It’s probably for the best that human babies can’t run 9 miles per hour shortly after birth. It takes years of practice to crawl and then walk well, during which time mothers don’t have to worry about their children legging it out of the county. Roboticists don’t have that kind of time to spare, however, so they’re developing ways for machines to learn to move through trial and error—just like babies, only way, way faster.
Yeah, OK, what you’re looking at in the video above isn’t the most graceful locomotion. But MIT scientists announced last week that they got this research platform, a four-legged machine known as Mini Cheetah, to hit its fastest speed ever—nearly 13 feet per second, or 9 miles per hour—not by meticulously hand-coding its movements line by line, but by encouraging digital versions of the machine to experiment with running in a simulated world. What the system landed on is … unconventional. But the researchers were able to port what the virtual robot learned into this physical machine that could then bolt across all kinds of terrain without falling on its, um, face.
This technique is known as reinforcement learning. Think of it like dangling a toy in front of a baby to encourage it to crawl, only here the researchers simulated 4,000 versions of the robot and encouraged them to first learn to walk, then to run in multiple directions. The digital Mini Cheetahs took trial runs on unique simulated surfaces that had been programmed to have certain levels of characteristics, like friction and softness. This prepared the virtual robots for the range of surfaces they’d need to tackle in the real world, like grass, pavement, ice, and gravel.
The thousands of simulated robots could try all kinds of different ways of moving their limbs. Techniques that resulted in speediness were rewarded, while bad ones were tossed out. Over time, the virtual robots learned through trial and error, like a human does. But because this was happening digitally, the robots were able to learn way faster: Just three hours of practice time in the simulation equaled 100 hours in the real world.
Then the researchers ported what the digital robots had learned about running on different surfaces into the real-life Mini Cheetah. The robot doesn’t have a camera, so it can’t see its surroundings in order to adjust its gait. Instead, it calculates its balance and keeps track of how its footsteps are propelling it forward. For example, if it’s walking on grass, it can refer back to its digital training on a surface with the same friction and softness as the actual turf. “Rather than a human prescribing exactly how the robot should walk, the robot learns from a simulator and experience to essentially achieve the ability to run both forward and backward, and turn—very, very quickly,” says Gabriel Margolis, an AI researcher at MIT who codeveloped the system.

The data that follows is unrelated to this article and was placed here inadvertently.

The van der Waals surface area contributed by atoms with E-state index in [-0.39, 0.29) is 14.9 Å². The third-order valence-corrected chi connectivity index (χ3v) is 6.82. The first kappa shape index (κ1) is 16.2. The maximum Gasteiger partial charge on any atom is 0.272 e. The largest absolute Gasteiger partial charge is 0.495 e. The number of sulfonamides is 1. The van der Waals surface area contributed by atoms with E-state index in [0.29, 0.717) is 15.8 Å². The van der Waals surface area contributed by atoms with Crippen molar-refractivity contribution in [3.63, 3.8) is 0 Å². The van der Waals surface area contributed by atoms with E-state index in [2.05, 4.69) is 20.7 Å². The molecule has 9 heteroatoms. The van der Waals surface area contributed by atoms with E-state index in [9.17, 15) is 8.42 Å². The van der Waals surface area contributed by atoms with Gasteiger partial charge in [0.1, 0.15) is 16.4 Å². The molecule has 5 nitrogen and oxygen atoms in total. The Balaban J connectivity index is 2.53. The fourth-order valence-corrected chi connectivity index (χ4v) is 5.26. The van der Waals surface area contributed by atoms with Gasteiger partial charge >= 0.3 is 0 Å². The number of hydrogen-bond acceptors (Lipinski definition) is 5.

The result isn’t especially elegant, but it is stable and fast, and the robot largely did it on its own. Mini Cheetah can scramble down a hill as gravel shifts underfoot and keep its balance on patches of ice. It can recover from a stumble and even adapt to continue moving if one of its legs is disabled.
To be clear, this isn’t necessarily the safest or most energy efficient way for the robot to run—the team was only optimizing for speed. But it’s a radical departure from how cautiously other robots have to move through the world. “Most of these robots are really slow,” says Pulkit Agrawal, an AI researcher at MIT who codeveloped the system. “They don’t walk fast, or they can’t run. And even when they’re walking, they’re just walking straight. Or they can turn, but they can’t do agile behaviors like spinning at fast speeds.”